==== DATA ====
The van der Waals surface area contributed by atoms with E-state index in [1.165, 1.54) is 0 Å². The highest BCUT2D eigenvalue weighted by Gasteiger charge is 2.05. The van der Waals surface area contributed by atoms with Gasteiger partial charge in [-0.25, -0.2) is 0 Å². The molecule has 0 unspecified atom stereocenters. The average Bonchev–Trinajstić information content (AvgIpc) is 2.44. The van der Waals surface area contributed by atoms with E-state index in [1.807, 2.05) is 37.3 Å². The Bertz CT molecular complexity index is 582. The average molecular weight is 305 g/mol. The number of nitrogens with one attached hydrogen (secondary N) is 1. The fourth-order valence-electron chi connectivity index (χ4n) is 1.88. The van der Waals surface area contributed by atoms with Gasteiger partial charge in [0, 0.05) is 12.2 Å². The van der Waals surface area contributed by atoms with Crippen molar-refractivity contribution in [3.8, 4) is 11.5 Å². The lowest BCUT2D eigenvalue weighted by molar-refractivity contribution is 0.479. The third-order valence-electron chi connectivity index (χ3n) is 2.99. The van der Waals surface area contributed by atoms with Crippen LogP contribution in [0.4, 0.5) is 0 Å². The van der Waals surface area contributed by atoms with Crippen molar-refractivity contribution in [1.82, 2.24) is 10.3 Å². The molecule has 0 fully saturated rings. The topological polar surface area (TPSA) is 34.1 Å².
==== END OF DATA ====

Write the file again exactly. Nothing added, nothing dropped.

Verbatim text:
The van der Waals surface area contributed by atoms with E-state index in [1.165, 1.54) is 0 Å². The highest BCUT2D eigenvalue weighted by Gasteiger charge is 2.05. The van der Waals surface area contributed by atoms with Gasteiger partial charge in [-0.25, -0.2) is 0 Å². The molecule has 0 unspecified atom stereocenters. The average Bonchev–Trinajstić information content (AvgIpc) is 2.44. The van der Waals surface area contributed by atoms with E-state index in [1.807, 2.05) is 37.3 Å². The Bertz CT molecular complexity index is 582. The average molecular weight is 305 g/mol. The number of nitrogens with one attached hydrogen (secondary N) is 1. The fourth-order valence-electron chi connectivity index (χ4n) is 1.88. The van der Waals surface area contributed by atoms with Gasteiger partial charge in [0, 0.05) is 12.2 Å². The van der Waals surface area contributed by atoms with Crippen molar-refractivity contribution in [3.8, 4) is 11.5 Å². The lowest BCUT2D eigenvalue weighted by molar-refractivity contribution is 0.479. The third-order valence-electron chi connectivity index (χ3n) is 2.99. The van der Waals surface area contributed by atoms with Crippen LogP contribution in [0.4, 0.5) is 0 Å². The van der Waals surface area contributed by atoms with Crippen molar-refractivity contribution in [1.82, 2.24) is 10.3 Å². The molecule has 0 fully saturated rings. The topological polar surface area (TPSA) is 34.1 Å².